To address inconsistent views among the district courts, the AIA joinder statute provides that accused infringers may not be joined in one action as defendants or counterclaim defendants, or have their action as defendants or counterclaim defendants, or have their actions consolidated for trial, based solely on allegations that they each have infringed the patent or patents-in-suit. 35 U.S.C. § 299(b).¹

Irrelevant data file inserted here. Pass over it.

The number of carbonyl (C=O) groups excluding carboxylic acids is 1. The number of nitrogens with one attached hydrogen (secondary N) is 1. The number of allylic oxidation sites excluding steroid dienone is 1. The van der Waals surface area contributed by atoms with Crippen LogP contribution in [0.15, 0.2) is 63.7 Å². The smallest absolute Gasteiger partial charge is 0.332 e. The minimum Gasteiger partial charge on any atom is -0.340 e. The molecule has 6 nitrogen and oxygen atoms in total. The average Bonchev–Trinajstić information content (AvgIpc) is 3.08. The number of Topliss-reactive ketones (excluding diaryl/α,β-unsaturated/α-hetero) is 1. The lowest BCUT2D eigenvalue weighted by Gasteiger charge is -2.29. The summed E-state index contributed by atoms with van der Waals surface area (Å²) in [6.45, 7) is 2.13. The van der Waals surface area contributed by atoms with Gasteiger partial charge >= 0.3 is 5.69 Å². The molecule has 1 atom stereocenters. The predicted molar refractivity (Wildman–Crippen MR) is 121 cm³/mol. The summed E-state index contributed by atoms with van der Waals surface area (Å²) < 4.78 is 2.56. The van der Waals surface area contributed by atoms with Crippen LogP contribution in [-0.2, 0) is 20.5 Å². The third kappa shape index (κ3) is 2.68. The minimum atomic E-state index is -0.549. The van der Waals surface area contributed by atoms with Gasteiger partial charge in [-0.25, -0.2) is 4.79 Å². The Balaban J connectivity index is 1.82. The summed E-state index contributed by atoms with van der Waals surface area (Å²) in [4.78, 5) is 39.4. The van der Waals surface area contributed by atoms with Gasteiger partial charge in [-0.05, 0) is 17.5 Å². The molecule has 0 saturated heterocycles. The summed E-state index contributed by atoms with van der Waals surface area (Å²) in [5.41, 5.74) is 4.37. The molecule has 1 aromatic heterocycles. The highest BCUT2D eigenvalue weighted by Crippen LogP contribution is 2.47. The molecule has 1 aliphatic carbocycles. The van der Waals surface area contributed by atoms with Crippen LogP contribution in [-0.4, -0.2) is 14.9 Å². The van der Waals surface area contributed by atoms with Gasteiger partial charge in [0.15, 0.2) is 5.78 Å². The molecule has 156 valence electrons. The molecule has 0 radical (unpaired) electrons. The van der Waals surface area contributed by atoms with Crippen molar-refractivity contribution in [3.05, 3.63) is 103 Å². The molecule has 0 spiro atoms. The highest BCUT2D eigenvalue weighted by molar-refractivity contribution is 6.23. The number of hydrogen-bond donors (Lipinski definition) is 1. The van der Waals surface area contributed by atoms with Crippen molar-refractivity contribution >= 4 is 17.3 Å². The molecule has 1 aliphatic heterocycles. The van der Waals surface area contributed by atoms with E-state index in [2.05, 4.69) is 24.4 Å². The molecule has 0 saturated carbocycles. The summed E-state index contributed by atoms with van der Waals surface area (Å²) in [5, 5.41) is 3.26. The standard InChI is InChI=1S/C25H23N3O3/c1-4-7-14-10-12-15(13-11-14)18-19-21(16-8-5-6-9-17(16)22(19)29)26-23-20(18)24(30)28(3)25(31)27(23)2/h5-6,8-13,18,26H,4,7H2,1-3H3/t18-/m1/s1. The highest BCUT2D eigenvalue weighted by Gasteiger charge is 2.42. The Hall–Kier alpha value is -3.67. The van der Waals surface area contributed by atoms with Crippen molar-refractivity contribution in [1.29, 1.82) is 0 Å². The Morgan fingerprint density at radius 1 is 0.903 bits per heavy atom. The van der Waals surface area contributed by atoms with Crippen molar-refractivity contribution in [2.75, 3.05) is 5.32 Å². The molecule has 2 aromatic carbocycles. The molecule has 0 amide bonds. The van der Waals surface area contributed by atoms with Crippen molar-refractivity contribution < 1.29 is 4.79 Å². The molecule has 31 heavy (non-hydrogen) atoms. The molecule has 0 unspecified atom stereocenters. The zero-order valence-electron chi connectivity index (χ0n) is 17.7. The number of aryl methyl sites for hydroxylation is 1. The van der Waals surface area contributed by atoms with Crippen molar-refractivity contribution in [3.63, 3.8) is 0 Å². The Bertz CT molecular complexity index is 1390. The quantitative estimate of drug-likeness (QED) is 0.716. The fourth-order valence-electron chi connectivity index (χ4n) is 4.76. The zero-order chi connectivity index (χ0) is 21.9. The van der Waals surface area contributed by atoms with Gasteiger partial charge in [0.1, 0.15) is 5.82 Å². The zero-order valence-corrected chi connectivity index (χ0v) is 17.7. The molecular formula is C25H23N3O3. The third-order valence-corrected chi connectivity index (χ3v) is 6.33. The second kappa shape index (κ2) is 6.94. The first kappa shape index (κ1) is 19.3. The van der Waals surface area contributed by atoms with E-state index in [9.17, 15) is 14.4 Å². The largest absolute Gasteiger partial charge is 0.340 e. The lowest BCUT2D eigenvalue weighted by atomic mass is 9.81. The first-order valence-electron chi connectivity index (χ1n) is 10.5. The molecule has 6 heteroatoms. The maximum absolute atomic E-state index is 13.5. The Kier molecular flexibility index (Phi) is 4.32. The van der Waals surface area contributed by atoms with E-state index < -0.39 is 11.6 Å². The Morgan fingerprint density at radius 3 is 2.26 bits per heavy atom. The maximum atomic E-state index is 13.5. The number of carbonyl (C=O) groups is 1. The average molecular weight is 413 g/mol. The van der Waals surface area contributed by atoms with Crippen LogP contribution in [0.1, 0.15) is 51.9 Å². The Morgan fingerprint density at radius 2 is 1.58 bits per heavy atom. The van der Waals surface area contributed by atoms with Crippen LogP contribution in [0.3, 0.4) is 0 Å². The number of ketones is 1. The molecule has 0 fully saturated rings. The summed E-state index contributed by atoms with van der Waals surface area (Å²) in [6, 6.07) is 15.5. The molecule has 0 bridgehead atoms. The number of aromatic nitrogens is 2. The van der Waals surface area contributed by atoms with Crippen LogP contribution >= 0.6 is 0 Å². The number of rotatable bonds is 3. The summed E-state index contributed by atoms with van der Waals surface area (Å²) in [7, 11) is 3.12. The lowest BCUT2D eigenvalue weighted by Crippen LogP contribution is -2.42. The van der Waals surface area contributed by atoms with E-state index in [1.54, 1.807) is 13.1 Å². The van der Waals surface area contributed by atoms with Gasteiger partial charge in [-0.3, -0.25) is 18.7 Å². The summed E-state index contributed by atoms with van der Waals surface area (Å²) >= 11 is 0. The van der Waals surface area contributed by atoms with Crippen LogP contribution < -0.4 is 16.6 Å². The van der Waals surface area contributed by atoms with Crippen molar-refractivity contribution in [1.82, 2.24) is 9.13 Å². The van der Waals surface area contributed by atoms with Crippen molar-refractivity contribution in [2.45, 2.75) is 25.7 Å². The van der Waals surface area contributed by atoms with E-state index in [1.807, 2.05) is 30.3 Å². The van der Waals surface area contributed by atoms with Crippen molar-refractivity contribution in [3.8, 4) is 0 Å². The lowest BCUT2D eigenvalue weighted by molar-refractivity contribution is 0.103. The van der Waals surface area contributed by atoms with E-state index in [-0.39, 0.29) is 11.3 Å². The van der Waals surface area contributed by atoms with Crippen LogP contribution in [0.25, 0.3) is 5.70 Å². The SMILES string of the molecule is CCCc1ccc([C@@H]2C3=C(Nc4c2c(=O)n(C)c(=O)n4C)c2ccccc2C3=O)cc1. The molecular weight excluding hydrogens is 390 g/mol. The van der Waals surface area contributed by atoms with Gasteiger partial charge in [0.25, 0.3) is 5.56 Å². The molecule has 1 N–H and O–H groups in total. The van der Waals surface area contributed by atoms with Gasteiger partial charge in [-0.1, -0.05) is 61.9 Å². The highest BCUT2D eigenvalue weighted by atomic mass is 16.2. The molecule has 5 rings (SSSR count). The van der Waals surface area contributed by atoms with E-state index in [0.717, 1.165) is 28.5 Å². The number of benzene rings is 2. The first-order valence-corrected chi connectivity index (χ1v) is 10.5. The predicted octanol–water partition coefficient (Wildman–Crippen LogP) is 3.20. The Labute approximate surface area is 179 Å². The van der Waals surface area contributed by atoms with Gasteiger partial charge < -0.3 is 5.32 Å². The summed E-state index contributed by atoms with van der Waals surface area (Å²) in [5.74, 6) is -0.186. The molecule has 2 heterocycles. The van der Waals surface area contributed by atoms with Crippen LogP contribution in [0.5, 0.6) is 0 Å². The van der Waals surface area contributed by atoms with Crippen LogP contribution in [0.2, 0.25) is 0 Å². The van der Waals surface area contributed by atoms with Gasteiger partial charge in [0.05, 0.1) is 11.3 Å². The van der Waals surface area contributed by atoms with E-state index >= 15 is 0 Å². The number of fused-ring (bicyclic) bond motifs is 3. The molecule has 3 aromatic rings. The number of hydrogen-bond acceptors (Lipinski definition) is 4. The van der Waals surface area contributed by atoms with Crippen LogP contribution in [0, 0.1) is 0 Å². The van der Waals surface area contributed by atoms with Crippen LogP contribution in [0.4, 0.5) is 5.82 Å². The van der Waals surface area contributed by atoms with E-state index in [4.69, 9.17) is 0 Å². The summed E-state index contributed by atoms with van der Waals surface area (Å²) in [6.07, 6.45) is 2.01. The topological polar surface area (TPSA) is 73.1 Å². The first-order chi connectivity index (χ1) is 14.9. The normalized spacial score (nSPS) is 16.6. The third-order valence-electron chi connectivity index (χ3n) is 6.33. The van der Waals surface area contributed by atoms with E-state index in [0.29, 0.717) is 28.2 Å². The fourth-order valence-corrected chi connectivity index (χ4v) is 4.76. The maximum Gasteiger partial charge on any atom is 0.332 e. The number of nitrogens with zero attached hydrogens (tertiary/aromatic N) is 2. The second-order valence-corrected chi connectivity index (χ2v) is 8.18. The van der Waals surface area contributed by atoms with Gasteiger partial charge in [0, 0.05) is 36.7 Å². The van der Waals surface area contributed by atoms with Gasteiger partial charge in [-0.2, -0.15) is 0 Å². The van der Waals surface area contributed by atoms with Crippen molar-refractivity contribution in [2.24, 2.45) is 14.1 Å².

This changing environment was the background in which the Federal Circuit decided the first mandamus petition in EMC I, 677 F.3d at 1357. The plaintiff, Oasis, originally filed its complaint on August 30, 2010, against eighteen defendants, including EMC Corp., Decho Corp., Carbonite, Iron Mountain, and GoDaddy.com. Oasis alleged infringement of four patents directed to off-site computer data storage. The defendants in the case were all alleged to offer services that provide online backup and storage for home or business computer users. Several defendants moved to sever claims and transfer the severed cases to more convenient venues. The district court denied the motions to sever and declined to rule on the motions to transfer. The petitioners filed a petition for writ of mandamus seeking severance and transfer. In EMC I, decided May 4, 2012, the Federal Circuit granted the writ in part, holding that the district court had applied an “incorrect test” on the issue of joinder, but remanded to the district court for reconsideration of the venue-transfer issue.